Billy Graham was a born salesman, and he knew it. In the summer of 1936, after graduating from high school, he crisscrossed South Carolina selling Fuller brushes door to door. By the end, he had posted the best record in the state. The experience taught him a lesson he never forgot: If you have the best product in the world, then herald it with fervent conviction and the best marketing tools at hand.
This background informs the story Uta A. Balbier tells in her new book, Altar Call in Europe: Billy Graham, Mass Evangelism, and the Cold-War West. Balbier, a senior professor of history at Oxford University, offers sparkling prose, razor-edged analysis, careful research in English and German primary sources, and the critical empathy of a self-identified Christian scholar. The result is one of the most important books about Graham published in the past few decades.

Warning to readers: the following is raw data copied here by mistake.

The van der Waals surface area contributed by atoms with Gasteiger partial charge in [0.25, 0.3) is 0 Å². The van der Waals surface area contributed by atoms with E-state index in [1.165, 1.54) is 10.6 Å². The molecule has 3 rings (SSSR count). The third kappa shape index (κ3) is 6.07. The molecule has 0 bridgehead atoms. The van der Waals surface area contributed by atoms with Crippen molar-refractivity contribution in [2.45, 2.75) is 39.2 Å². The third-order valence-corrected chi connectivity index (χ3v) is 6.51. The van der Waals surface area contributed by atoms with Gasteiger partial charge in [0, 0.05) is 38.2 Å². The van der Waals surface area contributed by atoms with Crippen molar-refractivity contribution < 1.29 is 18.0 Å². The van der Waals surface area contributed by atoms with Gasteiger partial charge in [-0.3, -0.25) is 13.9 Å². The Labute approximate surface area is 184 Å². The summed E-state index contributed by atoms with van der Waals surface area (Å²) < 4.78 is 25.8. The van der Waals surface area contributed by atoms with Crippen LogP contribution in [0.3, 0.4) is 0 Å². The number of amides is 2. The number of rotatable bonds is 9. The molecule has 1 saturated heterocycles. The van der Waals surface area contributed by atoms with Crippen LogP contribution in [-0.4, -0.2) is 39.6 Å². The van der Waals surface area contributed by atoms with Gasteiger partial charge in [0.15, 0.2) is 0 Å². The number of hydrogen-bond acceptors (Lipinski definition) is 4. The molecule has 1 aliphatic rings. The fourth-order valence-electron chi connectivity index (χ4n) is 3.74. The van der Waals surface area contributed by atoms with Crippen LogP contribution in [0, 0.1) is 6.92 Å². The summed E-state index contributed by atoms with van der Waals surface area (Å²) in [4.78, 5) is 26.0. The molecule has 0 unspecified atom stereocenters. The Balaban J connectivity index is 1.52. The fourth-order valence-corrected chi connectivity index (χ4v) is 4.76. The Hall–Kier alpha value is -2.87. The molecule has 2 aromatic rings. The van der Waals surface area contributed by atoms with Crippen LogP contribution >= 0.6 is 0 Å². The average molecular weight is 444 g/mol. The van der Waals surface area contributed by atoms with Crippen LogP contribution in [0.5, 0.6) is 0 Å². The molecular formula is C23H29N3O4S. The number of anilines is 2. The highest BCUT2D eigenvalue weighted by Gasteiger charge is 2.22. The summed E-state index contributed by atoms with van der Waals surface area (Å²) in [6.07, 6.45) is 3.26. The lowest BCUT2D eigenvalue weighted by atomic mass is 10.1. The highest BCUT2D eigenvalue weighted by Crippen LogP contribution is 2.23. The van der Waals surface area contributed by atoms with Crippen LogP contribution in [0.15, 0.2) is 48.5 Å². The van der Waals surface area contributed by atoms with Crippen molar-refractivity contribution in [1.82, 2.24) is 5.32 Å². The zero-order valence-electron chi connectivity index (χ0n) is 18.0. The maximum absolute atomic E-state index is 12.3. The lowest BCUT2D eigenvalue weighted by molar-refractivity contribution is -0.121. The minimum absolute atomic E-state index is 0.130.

Balbier’s main argument is simple: Graham integrated evangelical Christianity with modernity in fresh and vibrant ways. He powerfully furthered what she calls “the seismographic shift in the religious landscape from a ‘culture of obligation and duty to a culture of consumption and choice.’” In the words of one journalist she quotes, “That old time religion has gone as modern as an atomic bomb.”
Altar Call in Europe focuses on Graham’s landmark crusades in London (1954), Berlin (also 1954), and New York City (1957) while glancing at crusades in other places. Balbier elaborates her thesis by examining five ropes that bound American, British, and German lives together in the 1950s, despite substantial cultural differences: Cold War fears, rampant consumerism, crusade experiences, Graham’s charisma, and the life-changing ...1
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